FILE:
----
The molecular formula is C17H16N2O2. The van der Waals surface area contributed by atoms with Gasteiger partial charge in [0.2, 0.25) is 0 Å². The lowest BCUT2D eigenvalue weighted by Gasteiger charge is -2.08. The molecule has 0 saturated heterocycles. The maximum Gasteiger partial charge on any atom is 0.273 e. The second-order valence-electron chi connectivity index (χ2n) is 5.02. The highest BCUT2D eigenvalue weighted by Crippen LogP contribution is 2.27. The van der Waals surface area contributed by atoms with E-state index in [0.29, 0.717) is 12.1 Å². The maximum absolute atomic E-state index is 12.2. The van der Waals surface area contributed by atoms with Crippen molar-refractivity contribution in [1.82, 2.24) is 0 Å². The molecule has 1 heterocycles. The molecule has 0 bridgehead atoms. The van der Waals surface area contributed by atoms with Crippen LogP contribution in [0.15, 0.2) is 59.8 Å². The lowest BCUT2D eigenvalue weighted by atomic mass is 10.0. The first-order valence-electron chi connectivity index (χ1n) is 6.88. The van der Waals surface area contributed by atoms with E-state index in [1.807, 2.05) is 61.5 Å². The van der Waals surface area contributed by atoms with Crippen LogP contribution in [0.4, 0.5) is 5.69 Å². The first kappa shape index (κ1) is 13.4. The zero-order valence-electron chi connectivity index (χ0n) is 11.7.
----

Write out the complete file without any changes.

The molecular formula is C17H16N2O2. The van der Waals surface area contributed by atoms with Gasteiger partial charge in [0.2, 0.25) is 0 Å². The lowest BCUT2D eigenvalue weighted by Gasteiger charge is -2.08. The molecule has 0 saturated heterocycles. The maximum Gasteiger partial charge on any atom is 0.273 e. The second-order valence-electron chi connectivity index (χ2n) is 5.02. The highest BCUT2D eigenvalue weighted by Crippen LogP contribution is 2.27. The van der Waals surface area contributed by atoms with E-state index in [0.29, 0.717) is 12.1 Å². The maximum absolute atomic E-state index is 12.2. The van der Waals surface area contributed by atoms with Crippen molar-refractivity contribution in [1.82, 2.24) is 0 Å². The molecule has 1 heterocycles. The molecule has 0 bridgehead atoms. The van der Waals surface area contributed by atoms with Crippen LogP contribution in [0.15, 0.2) is 59.8 Å². The lowest BCUT2D eigenvalue weighted by atomic mass is 10.0. The first-order valence-electron chi connectivity index (χ1n) is 6.88. The van der Waals surface area contributed by atoms with E-state index in [1.807, 2.05) is 61.5 Å². The van der Waals surface area contributed by atoms with Crippen LogP contribution in [0.4, 0.5) is 5.69 Å². The first kappa shape index (κ1) is 13.4. The zero-order valence-electron chi connectivity index (χ0n) is 11.7.